When you're nervous, you might pace or tap your leg, which isn't all that effective. Going for a run or getting in a weight lifting session does wonders to clear your mind. You channeled the anxiety into purposeful movement.


Start with tossing the treats in different directions, tagging along with your dog to point out the yumminess. Then maybe lure your dog into a spin, or leg weave and end in a peek-a-boo position between your legs.


Get your dog engaged with you, instead of charging at the door. Turn your dog's anxiety into purposeful movement to clear his/her mind.


Acknowledge your dog's feelings, and act from a place of compassion. Be there for your pup!


Final Thoughts


So, the secret to training a dog?

Be your dog's best friend. Keep that mindset present in all you do with your pup.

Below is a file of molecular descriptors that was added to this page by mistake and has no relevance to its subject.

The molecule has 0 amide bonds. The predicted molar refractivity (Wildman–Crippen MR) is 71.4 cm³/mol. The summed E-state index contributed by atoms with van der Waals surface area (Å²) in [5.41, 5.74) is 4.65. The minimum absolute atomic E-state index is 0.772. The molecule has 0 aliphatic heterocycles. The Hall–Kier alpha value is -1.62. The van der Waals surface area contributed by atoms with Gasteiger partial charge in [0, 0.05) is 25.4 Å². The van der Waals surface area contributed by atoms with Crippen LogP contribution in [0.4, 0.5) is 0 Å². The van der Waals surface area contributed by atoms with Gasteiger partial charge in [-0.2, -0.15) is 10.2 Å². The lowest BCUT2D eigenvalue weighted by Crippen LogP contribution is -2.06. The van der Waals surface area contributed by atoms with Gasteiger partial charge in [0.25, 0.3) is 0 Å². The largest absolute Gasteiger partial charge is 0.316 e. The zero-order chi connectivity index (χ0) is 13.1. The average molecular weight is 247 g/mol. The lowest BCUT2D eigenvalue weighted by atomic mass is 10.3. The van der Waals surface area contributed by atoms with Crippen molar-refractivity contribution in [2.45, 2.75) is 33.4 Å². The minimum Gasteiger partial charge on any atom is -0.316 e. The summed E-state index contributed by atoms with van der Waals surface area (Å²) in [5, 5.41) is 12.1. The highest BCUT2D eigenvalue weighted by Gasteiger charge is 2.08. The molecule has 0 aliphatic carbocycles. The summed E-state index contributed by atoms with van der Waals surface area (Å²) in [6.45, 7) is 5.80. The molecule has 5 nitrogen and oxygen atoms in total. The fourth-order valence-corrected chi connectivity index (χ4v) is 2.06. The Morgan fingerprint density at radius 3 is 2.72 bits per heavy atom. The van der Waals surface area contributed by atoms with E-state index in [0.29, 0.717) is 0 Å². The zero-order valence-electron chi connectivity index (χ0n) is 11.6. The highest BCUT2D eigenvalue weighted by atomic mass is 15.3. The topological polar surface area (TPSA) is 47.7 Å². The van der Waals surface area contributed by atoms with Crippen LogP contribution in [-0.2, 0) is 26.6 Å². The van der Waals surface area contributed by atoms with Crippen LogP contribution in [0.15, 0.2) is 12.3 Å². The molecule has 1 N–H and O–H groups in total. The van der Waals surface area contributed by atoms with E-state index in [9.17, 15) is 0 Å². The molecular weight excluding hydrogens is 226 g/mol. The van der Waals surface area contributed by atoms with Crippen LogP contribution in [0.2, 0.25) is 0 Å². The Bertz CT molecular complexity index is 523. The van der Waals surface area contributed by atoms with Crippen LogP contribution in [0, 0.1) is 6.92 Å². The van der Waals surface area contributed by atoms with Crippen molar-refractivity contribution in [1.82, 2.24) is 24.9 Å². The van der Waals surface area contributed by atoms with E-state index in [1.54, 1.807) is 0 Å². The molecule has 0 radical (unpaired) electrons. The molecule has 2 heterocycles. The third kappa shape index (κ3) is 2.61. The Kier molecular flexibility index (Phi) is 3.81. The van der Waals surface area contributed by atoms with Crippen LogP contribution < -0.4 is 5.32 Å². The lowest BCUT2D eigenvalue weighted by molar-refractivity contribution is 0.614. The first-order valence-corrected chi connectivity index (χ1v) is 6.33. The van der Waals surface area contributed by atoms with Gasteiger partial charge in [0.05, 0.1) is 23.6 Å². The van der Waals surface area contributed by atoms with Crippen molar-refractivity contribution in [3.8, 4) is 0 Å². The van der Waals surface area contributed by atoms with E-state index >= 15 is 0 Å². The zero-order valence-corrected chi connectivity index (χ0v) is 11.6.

The greatest part about dog parenting is that you get to be a parent and take care of this little furball, but also be a great friend.


Your relationship with your dog is everything. It's the foundation all the training is built upon. Without it, you won't have long lasting results.


Best friends listen, celebrate good times and support each other through hard times. Follow those 3 principles and you're on your way to living a great life with your dog.


It's really as simple as that. All the training stuff, that's piece of cake as long as you've got the right mindset.

Got the mindset? Want to hone in on the movement aspect when training your dog?


Check out Doggie PE Class, a FREE 3-part video series helping you manage your dog's unwanted behavior through fun, simple movement.

It's all about bonding through these fun activities, but also using them as an outlet when your dog is over-excited or anxious.


Sign up closes on Sunday 6/27 and class begins Monday 6/28.


Fill out the form here to sign up, or visit www.piperswalk.org/doggiepe for more info.